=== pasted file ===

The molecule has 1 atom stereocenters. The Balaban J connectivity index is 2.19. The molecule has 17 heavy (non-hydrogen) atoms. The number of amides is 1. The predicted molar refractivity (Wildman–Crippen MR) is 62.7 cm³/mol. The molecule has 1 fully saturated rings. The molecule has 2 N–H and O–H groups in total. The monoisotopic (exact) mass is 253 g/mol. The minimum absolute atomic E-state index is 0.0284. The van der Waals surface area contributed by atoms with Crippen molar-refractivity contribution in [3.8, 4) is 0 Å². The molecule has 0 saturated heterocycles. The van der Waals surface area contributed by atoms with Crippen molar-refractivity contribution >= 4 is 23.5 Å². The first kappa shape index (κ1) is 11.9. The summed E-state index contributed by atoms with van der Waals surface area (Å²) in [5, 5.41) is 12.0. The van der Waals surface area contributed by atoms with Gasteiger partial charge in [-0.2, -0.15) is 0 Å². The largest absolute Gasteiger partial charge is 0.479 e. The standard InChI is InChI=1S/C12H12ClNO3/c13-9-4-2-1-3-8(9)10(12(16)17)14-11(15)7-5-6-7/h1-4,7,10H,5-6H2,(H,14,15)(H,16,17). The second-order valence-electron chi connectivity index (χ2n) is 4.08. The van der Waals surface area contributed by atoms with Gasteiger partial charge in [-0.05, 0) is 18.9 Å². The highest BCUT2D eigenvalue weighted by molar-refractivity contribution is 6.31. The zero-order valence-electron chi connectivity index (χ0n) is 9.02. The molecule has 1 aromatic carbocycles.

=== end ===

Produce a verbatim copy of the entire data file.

The molecule has 1 atom stereocenters. The Balaban J connectivity index is 2.19. The molecule has 17 heavy (non-hydrogen) atoms. The number of amides is 1. The predicted molar refractivity (Wildman–Crippen MR) is 62.7 cm³/mol. The molecule has 1 fully saturated rings. The molecule has 2 N–H and O–H groups in total. The monoisotopic (exact) mass is 253 g/mol. The minimum absolute atomic E-state index is 0.0284. The van der Waals surface area contributed by atoms with Crippen molar-refractivity contribution in [3.8, 4) is 0 Å². The molecule has 0 saturated heterocycles. The van der Waals surface area contributed by atoms with Crippen molar-refractivity contribution >= 4 is 23.5 Å². The first kappa shape index (κ1) is 11.9. The summed E-state index contributed by atoms with van der Waals surface area (Å²) in [5, 5.41) is 12.0. The van der Waals surface area contributed by atoms with Gasteiger partial charge in [-0.2, -0.15) is 0 Å². The largest absolute Gasteiger partial charge is 0.479 e. The standard InChI is InChI=1S/C12H12ClNO3/c13-9-4-2-1-3-8(9)10(12(16)17)14-11(15)7-5-6-7/h1-4,7,10H,5-6H2,(H,14,15)(H,16,17). The second-order valence-electron chi connectivity index (χ2n) is 4.08. The van der Waals surface area contributed by atoms with Gasteiger partial charge in [-0.05, 0) is 18.9 Å². The highest BCUT2D eigenvalue weighted by molar-refractivity contribution is 6.31. The zero-order valence-electron chi connectivity index (χ0n) is 9.02. The molecule has 1 aromatic carbocycles.